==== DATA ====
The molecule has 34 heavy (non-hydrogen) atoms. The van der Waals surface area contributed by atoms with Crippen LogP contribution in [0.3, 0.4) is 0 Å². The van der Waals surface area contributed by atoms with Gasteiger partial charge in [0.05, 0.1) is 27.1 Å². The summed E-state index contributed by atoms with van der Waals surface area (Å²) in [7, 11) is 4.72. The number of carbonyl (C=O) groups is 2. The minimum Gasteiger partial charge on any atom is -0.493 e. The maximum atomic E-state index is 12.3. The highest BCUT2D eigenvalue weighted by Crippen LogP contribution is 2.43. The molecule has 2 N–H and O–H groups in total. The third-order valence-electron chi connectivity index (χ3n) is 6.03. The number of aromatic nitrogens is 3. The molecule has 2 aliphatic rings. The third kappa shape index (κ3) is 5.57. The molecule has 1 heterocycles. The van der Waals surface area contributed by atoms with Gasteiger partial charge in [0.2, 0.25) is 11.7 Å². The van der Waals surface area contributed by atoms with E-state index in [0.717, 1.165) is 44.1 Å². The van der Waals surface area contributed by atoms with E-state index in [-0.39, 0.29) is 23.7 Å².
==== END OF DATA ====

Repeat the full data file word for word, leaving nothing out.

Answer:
The molecule has 34 heavy (non-hydrogen) atoms. The van der Waals surface area contributed by atoms with Crippen LogP contribution in [0.3, 0.4) is 0 Å². The van der Waals surface area contributed by atoms with Gasteiger partial charge in [0.05, 0.1) is 27.1 Å². The summed E-state index contributed by atoms with van der Waals surface area (Å²) in [7, 11) is 4.72. The number of carbonyl (C=O) groups is 2. The minimum Gasteiger partial charge on any atom is -0.493 e. The maximum atomic E-state index is 12.3. The highest BCUT2D eigenvalue weighted by Crippen LogP contribution is 2.43. The molecule has 2 N–H and O–H groups in total. The third-order valence-electron chi connectivity index (χ3n) is 6.03. The number of aromatic nitrogens is 3. The molecule has 2 aliphatic rings. The third kappa shape index (κ3) is 5.57. The molecule has 1 heterocycles. The van der Waals surface area contributed by atoms with Gasteiger partial charge in [0.2, 0.25) is 11.7 Å². The van der Waals surface area contributed by atoms with E-state index in [0.717, 1.165) is 44.1 Å². The van der Waals surface area contributed by atoms with E-state index in [-0.39, 0.29) is 23.7 Å².